# How do you differentiate f(x)=(ln(sinx)^2-3xln(sinx)+x^2ln(cos^2x^2) using the chain rule?

##### 1 Answer
Dec 17, 2017

Take the derivative of each term, using the product rule and chain rule, to get

$\frac{\mathrm{df}}{\mathrm{dx}} = 2 \ln \left(\sin \left(x\right)\right) \csc \left(x\right) \cos \left(x\right) - 3 x \csc \left(x\right) \cos \left(x\right) - 3 \ln \left(\sin \left(x\right)\right) - 4 {x}^{3} \sin \left({x}^{2}\right) \sec \left({x}^{2}\right) + 2 x \ln \left({\left(\cos \left({x}^{2}\right)\right)}^{2}\right)$

which may be factored as needed.

#### Explanation:

Here is our function:

$f \left(x\right) = \ln {\left(\sin x\right)}^{2} - 3 x \ln \left(\sin x\right) + {x}^{2} \ln \left({\cos}^{2} {x}^{2}\right)$

Taking the derivative, we should have three smaller parts:

$\frac{\mathrm{df}}{\mathrm{dx}} = \left(\frac{d}{\mathrm{dx}} \ln {\left(\sin x\right)}^{2}\right) - \left(\frac{d}{\mathrm{dx}} 3 x \ln \left(\sin x\right)\right) + \left(\frac{d}{\mathrm{dx}} {x}^{2} \ln \left({\cos}^{2} {x}^{2}\right)\right)$

Let's label them:

$g \left(x\right) = \ln {\left(\sin x\right)}^{2}$

$h \left(x\right) = 3 x \ln \left(\sin x\right)$

$p \left(x\right) = {x}^{2} \ln \left({\cos}^{2} {x}^{2}\right)$

So it becomes:

$\frac{\mathrm{df}}{\mathrm{dx}} = \frac{\mathrm{dg}}{\mathrm{dx}} - \frac{\mathrm{dh}}{\mathrm{dx}} + \frac{\mathrm{dp}}{\mathrm{dx}}$

Let's find the derivatives one-by-one, starting from $g \left(x\right)$. Let's... break this function composition down.

${g}_{1} \left(x\right) = \sin \left(x\right)$

${g}_{2} \left(x\right) = \ln \left(x\right)$

${g}_{3} \left(x\right) = {x}^{2}$

So $g \left(x\right) = {g}_{3} \left({g}_{2} \left({g}_{1} \left(x\right)\right)\right)$. Let's take the derivative, one by one, using the chain rule:

${\mathrm{dg}}_{1} = d \left(\sin \left(x\right)\right) = \cos \left(x\right) \mathrm{dx}$

$\frac{{\mathrm{dg}}_{1}}{\mathrm{dx}} = \cos \left(x\right)$

${\mathrm{dg}}_{2} = d \left(\ln \left({g}_{1}\right)\right) = {\left({g}_{1}\right)}^{-} 1 {\mathrm{dg}}_{1} = {\left(\sin \left(x\right)\right)}^{-} 1 \cos \left(x\right) \mathrm{dx}$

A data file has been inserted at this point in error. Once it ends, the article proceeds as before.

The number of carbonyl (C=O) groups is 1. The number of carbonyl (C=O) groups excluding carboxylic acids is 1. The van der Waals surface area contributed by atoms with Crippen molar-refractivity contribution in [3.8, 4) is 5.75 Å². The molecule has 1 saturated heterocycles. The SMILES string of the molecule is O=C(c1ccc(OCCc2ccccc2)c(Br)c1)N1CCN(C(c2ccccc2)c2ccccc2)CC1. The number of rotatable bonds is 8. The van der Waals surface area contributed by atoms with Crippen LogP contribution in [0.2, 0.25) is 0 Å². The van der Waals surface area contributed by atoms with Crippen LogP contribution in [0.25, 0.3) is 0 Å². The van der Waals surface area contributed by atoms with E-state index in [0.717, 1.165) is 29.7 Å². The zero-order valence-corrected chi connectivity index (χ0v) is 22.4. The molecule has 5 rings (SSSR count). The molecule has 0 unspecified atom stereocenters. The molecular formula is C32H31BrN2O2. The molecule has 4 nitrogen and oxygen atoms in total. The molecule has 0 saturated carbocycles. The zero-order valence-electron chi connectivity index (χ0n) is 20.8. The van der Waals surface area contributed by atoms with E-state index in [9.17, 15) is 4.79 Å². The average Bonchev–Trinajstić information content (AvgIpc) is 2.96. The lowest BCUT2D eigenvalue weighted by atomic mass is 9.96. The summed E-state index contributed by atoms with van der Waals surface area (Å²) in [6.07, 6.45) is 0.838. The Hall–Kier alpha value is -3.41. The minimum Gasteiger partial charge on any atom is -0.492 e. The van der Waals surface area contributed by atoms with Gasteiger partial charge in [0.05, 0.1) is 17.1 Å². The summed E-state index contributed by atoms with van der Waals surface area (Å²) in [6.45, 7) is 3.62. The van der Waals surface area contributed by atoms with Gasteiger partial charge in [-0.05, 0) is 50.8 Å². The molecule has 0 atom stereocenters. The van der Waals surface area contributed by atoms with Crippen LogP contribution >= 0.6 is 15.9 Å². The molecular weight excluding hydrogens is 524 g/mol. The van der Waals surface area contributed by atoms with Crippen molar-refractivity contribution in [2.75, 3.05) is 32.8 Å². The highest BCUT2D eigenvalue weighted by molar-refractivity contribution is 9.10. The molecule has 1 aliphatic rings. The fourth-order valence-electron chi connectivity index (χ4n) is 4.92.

$\frac{{\mathrm{dg}}_{2}}{\mathrm{dx}} = \csc \left(x\right) \cos \left(x\right)$

${\mathrm{dg}}_{3} = d \left({\left({g}_{2}\right)}^{2}\right) = 2 {g}_{2} {\mathrm{dg}}_{2} = 2 \ln \left({g}_{1}\right) \csc \left(x\right) \cos \left(x\right) \mathrm{dx}$
$= 2 \ln \left(\sin \left(x\right)\right) \csc \left(x\right) \cos \left(x\right) \mathrm{dx}$

$\frac{{\mathrm{dg}}_{3}}{\mathrm{dx}} = 2 \ln \left(\sin \left(x\right)\right) \csc \left(x\right) \cos \left(x\right)$

Therefore $\frac{\mathrm{dg}}{\mathrm{dx}} = 2 \ln \left(\sin \left(x\right)\right) \csc \left(x\right) \cos \left(x\right)$. Substitute that back:

$\frac{\mathrm{df}}{\mathrm{dx}} = 2 \ln \left(\sin \left(x\right)\right) \csc \left(x\right) \cos \left(x\right) - \frac{\mathrm{dh}}{\mathrm{dx}} + \frac{\mathrm{dp}}{\mathrm{dx}}$

Now, on to $\frac{\mathrm{dh}}{\mathrm{dx}}$.

First using the product rule, we have that

$\mathrm{dh} = d \left(3 x \ln \left(\sin x\right)\right) = 3 x \cdot d \left(\ln \left(s i x \left(x\right)\right)\right) + \ln \left(\sin \left(x\right)\right) \cdot d \left(3 x\right)$

Then we need to find $d \left(3 x\right)$ and $d \left(\ln \left(\sin \left(x\right)\right)\right)$. The first one is easy:

$\frac{d \left(3 x\right)}{\mathrm{dx}} = 3 \rightarrow d \left(3 x\right) = 3 \mathrm{dx}$

Putting that back:

$\left(\mathrm{dh}\right) = 3 x \cdot d \left(\ln \left(\sin \left(x\right)\right)\right) + 3 \ln \left(\sin \left(x\right)\right) \mathrm{dx}$

As for $d \left(\ln \left(\sin \left(x\right)\right)\right)$... well, this happens to be the same as the ${\mathrm{dg}}_{2}$ we calculated earlier, so:

$\left(\mathrm{dh}\right) = 3 x \csc \left(x\right) \cos \left(x\right) \mathrm{dx} + 3 \ln \left(\sin \left(x\right)\right) \mathrm{dx}$

$\frac{\mathrm{dh}}{\mathrm{dx}} = 3 x \csc \left(x\right) \cos \left(x\right) + 3 \ln \left(\sin \left(x\right)\right)$

Substituting this back: